rev. 6 February 2007. Get the PDF

Though America’s days of colonization had been over for roughly half a century by the time two resounding explosions in the far east violently christened the Cold War, the newly-global political system set in motion a novel U.S. foreign policy of economic and diplomatic pressure in developing countries (though shared to varying degrees by both its allies and enemies) which would later be turned into the pejorative “cultural imperialism.” This phrase is not entirely without merit, but neither is it always applied fairly, for in many cases the influx of U.S. dollars was good for all parties involved, and a change in culture was predicated entirely upon a more stable economy and not a purposeful imposition of “Western” values. If America qua Imperial Power had been dormant for 50 years, then, whence the accusations of cultural imperialism?

Much of this has to do with the concentration of political, economic, and military clout in a mere four superpowers. Meanwhile, according to Guy Pauker, “The Middle East, Southeast Asia, tropical Africa, and Latin America are apt to remain power vacuums during this period, owing to their lack of unity, political instability, economic stagnation, and cultural heterogeneity” (Qtd. in Hook and Spanier 80). Hook and Spanier believe that that U.S.’s fear was not of Soviet military control—though this was very much a pressing concern—but the possibility of Communism spreading, like a disease, into vulnerable nations and turning them into oppressive dictatorships in the process, as seems the wont of most communist regimes, at least if history is any indication (82). Indeed, these fears were likely well-founded, as such a thing had already happened to China, and like its sire the Soviet Union, it had lost millions of its exploded population in ill-thought national reforms1.

So many nations in the aforementioned areas, though, were ripe for reform—real reform—and so began the international tension. Hook and Spanier are right to note that Western capitalist countries were at a disadvantage: historically, it was capitalist countries, in the throes of mercantilism, that colonized so many of these developing areas—French Indochina, Belgian Congo, British India—and so even post-colonial capitalist nations were viewed with a great deal of suspicion (86). It should be added, though Hook and Spanier do not directly say so, that communism, by contrast, had the advantage of appearing as a purely populist movement, democratic in a way that Western democracies could not be due to the inherent disequilibrium of free markets. The authors do note, however, that nowhere in the sparkling promotion of Communism qua egalitarianism were mentioned “the force, massive terror, and staggering human costs” (82).

The authors believe that it is in large part due to the vulture-like watchfulness of warring superpowers that so many newly-independent nations fell into the trap of military dictatorships or indefinitely-prolonged juntas (87). This is true, but it is necessary to remember that many of these countries also faced population explosions at a time of economic depression and social unrest: the tendency of interim revolutionary governments to retreat into the fastness of martial control had as much to do with the broad and dismissive strokes of a desperate ruling party as it did from the political leers of foreign powers.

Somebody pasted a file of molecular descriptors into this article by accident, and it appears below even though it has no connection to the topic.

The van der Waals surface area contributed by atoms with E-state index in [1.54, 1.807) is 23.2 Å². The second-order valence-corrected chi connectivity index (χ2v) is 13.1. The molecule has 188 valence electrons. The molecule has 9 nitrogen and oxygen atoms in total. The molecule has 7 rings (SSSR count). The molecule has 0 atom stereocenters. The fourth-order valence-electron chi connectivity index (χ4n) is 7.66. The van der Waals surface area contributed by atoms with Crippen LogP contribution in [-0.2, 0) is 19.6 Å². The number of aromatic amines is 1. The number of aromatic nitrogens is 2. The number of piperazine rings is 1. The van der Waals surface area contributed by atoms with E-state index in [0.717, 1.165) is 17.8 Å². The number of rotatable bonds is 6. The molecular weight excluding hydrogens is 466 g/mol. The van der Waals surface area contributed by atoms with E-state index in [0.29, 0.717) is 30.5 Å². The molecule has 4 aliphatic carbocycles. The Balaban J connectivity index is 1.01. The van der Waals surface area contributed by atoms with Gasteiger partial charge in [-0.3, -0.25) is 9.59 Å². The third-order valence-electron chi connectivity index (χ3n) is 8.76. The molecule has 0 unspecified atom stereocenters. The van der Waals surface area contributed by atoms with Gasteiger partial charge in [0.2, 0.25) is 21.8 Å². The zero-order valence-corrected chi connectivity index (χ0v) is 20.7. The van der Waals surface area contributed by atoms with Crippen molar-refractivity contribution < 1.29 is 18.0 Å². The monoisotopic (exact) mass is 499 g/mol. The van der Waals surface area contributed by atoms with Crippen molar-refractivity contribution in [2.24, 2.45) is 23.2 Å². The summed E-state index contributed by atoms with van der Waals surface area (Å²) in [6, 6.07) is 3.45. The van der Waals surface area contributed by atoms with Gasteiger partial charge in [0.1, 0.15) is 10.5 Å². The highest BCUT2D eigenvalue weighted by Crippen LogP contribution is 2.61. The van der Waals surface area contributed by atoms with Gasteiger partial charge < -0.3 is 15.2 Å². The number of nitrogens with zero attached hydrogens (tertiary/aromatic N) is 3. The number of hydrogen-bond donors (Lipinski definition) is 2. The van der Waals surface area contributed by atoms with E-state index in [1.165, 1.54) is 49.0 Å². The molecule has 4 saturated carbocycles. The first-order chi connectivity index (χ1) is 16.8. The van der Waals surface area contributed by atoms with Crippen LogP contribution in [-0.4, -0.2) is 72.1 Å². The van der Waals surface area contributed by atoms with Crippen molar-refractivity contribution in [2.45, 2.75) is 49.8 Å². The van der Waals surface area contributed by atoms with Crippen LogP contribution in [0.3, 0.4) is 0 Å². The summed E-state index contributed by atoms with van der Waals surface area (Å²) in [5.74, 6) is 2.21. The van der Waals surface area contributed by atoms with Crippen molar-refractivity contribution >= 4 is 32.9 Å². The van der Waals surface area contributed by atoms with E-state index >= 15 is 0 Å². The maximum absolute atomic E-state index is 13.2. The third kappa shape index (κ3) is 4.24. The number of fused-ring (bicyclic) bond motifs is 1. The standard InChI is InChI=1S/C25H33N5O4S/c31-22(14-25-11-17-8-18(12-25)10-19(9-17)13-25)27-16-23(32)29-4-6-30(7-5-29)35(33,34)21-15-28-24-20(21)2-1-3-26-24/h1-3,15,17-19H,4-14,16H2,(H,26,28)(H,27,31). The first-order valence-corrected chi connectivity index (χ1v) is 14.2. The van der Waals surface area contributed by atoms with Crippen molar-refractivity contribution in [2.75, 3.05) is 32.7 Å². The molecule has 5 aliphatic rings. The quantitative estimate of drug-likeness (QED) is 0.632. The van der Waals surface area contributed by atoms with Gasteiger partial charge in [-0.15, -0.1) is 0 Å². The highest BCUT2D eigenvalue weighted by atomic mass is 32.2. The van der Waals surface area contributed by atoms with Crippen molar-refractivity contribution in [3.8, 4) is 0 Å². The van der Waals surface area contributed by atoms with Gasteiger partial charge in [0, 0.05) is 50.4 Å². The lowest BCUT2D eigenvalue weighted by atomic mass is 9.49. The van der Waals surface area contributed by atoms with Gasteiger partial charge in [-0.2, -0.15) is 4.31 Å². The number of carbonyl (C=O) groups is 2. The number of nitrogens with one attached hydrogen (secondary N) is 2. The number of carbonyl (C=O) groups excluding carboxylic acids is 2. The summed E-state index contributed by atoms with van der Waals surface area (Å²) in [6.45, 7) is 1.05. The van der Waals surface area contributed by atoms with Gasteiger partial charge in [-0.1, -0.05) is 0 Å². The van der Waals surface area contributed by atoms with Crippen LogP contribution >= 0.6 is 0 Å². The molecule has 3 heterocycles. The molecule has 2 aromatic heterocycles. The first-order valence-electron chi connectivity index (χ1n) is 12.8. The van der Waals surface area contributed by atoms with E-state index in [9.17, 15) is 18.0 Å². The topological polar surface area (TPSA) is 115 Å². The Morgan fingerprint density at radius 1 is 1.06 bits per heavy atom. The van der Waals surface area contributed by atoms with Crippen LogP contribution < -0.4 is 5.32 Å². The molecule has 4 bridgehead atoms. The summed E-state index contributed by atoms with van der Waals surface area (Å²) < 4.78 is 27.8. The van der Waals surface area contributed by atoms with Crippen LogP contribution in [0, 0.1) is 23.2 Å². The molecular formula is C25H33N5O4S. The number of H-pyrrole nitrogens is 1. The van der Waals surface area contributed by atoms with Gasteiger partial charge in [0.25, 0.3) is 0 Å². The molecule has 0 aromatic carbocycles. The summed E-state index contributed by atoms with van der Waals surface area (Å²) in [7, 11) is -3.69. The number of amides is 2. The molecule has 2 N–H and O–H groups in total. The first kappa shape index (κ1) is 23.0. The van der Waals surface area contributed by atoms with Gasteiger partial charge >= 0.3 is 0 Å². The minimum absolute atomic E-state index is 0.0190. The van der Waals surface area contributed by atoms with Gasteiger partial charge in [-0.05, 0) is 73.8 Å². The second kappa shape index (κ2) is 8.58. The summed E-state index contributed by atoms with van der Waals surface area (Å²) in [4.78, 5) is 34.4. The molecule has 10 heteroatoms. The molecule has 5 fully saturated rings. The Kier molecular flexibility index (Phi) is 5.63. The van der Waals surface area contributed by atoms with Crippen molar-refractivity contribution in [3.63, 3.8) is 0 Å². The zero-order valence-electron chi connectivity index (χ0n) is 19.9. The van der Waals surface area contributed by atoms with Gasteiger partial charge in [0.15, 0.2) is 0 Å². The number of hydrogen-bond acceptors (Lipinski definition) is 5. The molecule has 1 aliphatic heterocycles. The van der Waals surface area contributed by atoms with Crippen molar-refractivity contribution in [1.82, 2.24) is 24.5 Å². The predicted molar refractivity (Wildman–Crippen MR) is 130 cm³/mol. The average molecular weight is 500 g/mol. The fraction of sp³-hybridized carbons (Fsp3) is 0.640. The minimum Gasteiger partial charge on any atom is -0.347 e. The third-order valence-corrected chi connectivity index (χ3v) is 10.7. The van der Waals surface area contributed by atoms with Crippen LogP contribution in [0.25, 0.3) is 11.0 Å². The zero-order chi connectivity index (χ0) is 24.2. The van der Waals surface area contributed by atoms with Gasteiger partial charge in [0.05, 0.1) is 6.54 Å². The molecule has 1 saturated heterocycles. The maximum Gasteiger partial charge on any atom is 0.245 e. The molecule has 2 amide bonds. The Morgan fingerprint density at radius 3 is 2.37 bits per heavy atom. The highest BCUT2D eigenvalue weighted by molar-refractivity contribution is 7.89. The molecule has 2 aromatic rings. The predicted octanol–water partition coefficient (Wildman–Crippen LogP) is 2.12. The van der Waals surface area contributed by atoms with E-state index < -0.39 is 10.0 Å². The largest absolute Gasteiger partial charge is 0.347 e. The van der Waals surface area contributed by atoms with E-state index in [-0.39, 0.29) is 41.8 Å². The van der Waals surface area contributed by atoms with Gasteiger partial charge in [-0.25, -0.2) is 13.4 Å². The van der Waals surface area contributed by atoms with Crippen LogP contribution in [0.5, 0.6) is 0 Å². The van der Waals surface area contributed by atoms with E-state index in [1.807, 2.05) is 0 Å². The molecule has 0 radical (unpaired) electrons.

After all, the US was in large part content to leverage its economic power passively, channeling money into pro-democratic nation-building exercises in post-war Europe, a practice set in motion by the Marshall Plan. To a great extent, the economic boost provided by foreign investment was enough to keep these countries securely capitalist, and the Marshall Plan is generally heralded as an unprecedented success in peaceful nation-building (or nation-rebuilding, as the case may be). Hook and Spanier are quick to note, however—and this becomes the crux of the argument for the United States’ culpability in the “casualties,” so to speak, of the Cold war—that aid outside of Western Europe was more often than not military aid and selective in the extreme (91). It need hardly even be pointed out that the conflicts in Korea and Vietnam, both proxy wars between the United States and the U.S.S.R/P.R.C., were hardly the sort of passive economic buttressing of the early Cold War but rather a direct military response to direct Communist aggression in the region. Thus, the authors assert, the suspicion of the United States as a post-colonial colonizer was replaced by the equally-harmful view of the United States as a briber, offering aid with the tacit demand that the receiving government openly “associate themselves with U.S. Cold War policies” (92).